Out of the million-and-one things to be addicted to these days (Wordle, Bridgerton, TikTok, you name it), I’m addicted to […]
The S/U policy was rolled out, according to the administration, to smoothen the rough transition from pre-university into NUS. It aims to provide a supportive and less stressful environment to nurture students’ interests. But what if I told you this: many NUS students today are being a little too indulgent in this holy grail-like policy. Hold your horses—I’m not here to condemn the S/U policy. In fact, I’m all for it, especially because of the positive intentions behind it. Instead, I’m here to shed light on how students have misconstrued the intentions of this policy, via the S/U mentality. […]
It was quite curious that from that point onwards, I became more aware of this pattern that reproduced itself in numerous volunteering events. Generally speaking, Singapore’s volunteering culture deeply appeals to the individual’s ego. This can either mean that people perceive volunteering as something that reminds them of their fortunes, as an activity that value-adds to their portfolio, or as a commitment through which they can feel virtuous by having been part of a ‘greater’ cause. […]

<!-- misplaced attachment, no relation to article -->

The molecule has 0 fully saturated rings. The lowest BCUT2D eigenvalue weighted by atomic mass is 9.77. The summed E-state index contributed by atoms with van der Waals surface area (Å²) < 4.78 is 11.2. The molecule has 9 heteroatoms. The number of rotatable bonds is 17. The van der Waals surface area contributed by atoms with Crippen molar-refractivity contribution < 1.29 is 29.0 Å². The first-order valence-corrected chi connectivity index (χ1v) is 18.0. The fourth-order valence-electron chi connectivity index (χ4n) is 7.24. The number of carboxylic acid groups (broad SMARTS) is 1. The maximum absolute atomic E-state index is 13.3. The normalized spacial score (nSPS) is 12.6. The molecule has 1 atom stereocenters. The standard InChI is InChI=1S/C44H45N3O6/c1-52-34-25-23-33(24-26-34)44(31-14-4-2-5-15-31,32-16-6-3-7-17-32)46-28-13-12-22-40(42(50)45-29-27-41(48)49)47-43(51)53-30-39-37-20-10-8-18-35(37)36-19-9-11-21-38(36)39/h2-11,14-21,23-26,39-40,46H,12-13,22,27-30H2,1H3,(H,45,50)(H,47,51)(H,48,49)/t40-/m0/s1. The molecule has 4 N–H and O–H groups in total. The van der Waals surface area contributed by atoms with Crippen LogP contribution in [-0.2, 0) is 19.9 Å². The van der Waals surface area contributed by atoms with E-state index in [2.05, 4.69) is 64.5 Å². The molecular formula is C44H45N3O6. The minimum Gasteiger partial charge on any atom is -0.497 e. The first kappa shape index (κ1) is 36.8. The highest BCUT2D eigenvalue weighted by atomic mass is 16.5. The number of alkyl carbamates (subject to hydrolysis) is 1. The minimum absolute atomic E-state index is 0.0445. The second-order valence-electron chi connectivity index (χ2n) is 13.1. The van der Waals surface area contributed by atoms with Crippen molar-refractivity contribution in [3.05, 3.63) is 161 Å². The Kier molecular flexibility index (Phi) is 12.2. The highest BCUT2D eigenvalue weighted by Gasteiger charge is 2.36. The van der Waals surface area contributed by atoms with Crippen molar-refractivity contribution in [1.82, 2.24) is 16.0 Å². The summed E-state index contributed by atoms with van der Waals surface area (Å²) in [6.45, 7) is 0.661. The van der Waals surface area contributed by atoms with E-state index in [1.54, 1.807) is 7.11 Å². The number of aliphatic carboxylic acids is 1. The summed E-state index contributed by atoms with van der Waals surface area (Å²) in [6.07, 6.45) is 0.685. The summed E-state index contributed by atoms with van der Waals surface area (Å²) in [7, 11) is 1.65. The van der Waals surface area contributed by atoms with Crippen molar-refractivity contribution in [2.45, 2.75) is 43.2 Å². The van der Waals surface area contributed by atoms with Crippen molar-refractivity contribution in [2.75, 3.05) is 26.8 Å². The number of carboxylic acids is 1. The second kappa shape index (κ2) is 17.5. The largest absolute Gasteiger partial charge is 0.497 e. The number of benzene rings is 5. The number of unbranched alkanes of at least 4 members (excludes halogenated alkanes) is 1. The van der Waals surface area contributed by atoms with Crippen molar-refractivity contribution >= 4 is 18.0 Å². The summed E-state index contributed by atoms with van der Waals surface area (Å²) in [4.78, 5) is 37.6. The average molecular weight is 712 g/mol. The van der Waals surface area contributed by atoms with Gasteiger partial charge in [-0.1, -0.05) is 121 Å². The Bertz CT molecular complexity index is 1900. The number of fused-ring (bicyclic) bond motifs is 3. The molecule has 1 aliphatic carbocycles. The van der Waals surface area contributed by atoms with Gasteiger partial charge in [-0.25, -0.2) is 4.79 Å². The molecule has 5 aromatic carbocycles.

Singapore is lauded for being a meritocratic society. There’s no doubt that efficiency, productivity, and stability are important goals for a society, and these things are most commonly seen in the quantifiable. You can measure GDP fluctuations. You can count the output of a machine, and the fuel consumption of an engine.
But in our pursuit of quantifiable merit, we, as a society, often push our children away from things with less tangible value—such as stories and storytelling. Before our children reach teenagehood, we push them away from reading for enjoyment, and towards reading textbooks. […]